Oral Contraceptive and Breast Cancer

Hester Hill Schnipper, LICSW, OSW-C Program Manager, Oncology Social Work

DECEMBER 18, 2017

There has long been discussion and concern re a possible association between oral contraceptives and breast cancer risk. It looks as though older versions of the pill did contain more hormones and may have constituted a plausible risk. There is much less certainty re the newer pills.

This is a good summary and update from BreastCancer.org. It speaks not just to the pill but also to newer birth control devices that are hormonally-linked.

Do Hormonal Contraceptives Increase Breast Cancer Risk?

According to a Danish study, contraceptives that use hormones, including birth control pills and intrauterine devices (IUDs), slightly increase the risk of breast cancer. But the importance of the increase is unique to each woman and depends on many factors, including: her age,her general health,her personal risk of breast cancer other breast cancer risk factors, such as smoking cigarettes, drinking alcohol, and maintaining a healthy weight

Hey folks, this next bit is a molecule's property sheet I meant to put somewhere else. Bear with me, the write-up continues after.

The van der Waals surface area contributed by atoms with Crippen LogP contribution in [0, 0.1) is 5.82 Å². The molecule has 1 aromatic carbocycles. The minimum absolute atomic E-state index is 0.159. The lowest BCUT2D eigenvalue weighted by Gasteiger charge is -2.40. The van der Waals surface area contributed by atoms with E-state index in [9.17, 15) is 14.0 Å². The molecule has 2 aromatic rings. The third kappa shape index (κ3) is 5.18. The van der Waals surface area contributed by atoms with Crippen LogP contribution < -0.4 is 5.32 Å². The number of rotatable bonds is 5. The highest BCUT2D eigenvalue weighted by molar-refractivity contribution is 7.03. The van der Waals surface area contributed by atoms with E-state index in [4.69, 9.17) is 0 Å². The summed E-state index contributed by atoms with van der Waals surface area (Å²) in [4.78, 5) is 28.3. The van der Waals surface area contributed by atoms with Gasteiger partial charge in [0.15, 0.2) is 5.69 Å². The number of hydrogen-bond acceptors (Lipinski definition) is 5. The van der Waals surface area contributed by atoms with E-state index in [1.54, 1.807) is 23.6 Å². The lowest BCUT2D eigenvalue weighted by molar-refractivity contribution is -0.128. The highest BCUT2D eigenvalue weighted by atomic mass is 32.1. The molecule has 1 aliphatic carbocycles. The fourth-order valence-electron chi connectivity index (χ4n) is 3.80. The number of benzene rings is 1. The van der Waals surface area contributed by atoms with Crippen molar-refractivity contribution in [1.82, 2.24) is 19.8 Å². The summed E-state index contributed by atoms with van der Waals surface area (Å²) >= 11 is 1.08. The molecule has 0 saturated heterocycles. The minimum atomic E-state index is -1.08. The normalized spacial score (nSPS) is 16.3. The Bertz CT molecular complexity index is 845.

The study was published on Dec. 7, 2017 by the New England Journal of Medicine. Read the abstract of “Contemporary Hormonal Contraception and the Risk of Breast Cancer.”
The need for safe, effective birth control is shared by many women around the world. About 140 million women worldwide use hormonal contraception. Besides effectively stopping unwanted pregnancies, birth control pills also help control other conditions, such as acne, PMS, heavy periods, and mood swings. Research also has shown that birth control pills can slightly lower the risk of uterine and ovarian cancer. There is also some evidence that birth control pills may reduce the risk of colorectal cancer.

Read more:http://www.breastcancer.org/research-news/do-hormonal-contraceptives-increase-risk

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